It does have an AR mode, but its far more difficult to use compared to Photopills. Though it does have the ability to plan your composition on location with photos taken previously.

There is a free version lacking some key tools for avid landscape/astro shooters. It is worth trying before you buy the full version.

Conclusion

Its difficult to dismiss any of these three apps. They all do the job, and do it well.

TPE is by far the simplest, and that makes it quick and easy to use. Its also far more limited, but covers the basics of sun and moon positions and moon cycle.

Planit!Pro has some incredibly powerful tools if you take the time to learn how to use the app. Even with its reworked interface and built in help, it is often tricky to use. The flipside is it's incredibly versatile, and can combine a bunch of tools/views in one to give you all the information you will ever need. It is also the only one with tide information!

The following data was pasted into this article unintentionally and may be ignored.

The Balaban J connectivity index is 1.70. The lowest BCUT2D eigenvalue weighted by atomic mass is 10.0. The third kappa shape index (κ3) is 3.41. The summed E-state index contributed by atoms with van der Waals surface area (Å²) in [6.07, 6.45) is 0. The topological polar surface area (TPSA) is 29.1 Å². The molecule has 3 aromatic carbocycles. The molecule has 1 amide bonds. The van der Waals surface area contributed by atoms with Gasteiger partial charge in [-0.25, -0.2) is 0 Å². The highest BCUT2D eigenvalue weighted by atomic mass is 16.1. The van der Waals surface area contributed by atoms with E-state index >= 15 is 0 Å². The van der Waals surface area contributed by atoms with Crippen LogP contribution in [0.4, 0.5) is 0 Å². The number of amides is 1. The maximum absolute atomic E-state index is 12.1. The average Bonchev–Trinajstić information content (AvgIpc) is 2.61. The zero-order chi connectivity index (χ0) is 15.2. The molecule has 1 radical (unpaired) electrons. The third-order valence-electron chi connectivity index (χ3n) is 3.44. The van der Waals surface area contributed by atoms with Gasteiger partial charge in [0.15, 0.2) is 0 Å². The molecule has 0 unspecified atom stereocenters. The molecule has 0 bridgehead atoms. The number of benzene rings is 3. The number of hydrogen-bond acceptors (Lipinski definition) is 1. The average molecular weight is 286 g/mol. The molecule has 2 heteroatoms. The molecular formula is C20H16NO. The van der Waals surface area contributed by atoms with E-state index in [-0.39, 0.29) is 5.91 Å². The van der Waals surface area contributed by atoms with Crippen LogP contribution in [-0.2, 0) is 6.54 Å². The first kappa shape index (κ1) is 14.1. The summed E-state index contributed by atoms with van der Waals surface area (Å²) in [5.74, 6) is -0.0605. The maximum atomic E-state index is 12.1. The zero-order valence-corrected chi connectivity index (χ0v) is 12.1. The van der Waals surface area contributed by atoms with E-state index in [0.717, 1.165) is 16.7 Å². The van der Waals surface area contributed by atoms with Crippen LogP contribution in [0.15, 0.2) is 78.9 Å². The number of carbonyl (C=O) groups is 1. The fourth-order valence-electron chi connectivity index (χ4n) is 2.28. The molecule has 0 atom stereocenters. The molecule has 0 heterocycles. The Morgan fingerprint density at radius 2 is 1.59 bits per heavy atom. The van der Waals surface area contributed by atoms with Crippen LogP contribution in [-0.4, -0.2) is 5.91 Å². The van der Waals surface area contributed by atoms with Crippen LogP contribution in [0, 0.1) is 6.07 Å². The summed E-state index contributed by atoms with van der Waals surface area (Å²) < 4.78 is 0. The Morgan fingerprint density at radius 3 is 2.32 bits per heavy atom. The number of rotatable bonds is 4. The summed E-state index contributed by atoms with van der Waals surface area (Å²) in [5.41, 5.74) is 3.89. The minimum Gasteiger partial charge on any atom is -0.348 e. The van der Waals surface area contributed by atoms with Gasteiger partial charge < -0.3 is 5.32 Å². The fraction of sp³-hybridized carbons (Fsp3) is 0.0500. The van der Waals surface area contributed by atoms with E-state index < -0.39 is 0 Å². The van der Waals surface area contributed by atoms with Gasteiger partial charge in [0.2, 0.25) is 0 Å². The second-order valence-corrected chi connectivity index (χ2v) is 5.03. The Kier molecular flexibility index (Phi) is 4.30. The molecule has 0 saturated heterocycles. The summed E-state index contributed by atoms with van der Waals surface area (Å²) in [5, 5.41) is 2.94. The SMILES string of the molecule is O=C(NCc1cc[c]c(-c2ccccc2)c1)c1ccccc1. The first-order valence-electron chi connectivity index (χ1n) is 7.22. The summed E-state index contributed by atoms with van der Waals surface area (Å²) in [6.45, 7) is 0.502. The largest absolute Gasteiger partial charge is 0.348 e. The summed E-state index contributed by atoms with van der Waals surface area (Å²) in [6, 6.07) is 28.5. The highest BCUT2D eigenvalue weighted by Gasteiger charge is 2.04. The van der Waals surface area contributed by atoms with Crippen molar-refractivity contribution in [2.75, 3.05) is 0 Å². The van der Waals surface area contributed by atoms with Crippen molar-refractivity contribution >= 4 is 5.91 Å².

Photopills, at its most basic, is almost as easy to use as TPE. At the same time it offers almost the depth of Planit!Pro. It has become truly cross-platform recently, and has the most awesome AR mode.  It is also a lot more social than the other two apps, with plans shared between groups. love the widgets.

For me, I am more likely to use Photopills now, as it has a nice combination of depth, features and ease of use.

Meet-Up at Godley Head

Meet-Up at Godley Head

Avoiding the glare

When you spend as much time planning and preparing landscape photography workshops as Rob and I do, the reason for our efforts sometimes fades into the background.

Waiting for sunrise

We started Hero Workshops for our shared love of photography, and to enable others to enjoy it as much as we do. When spreadsheets and emails threaten to take over our lives, it's time to call a Hero Meet-Up, meet other photographers, and head out to shoot.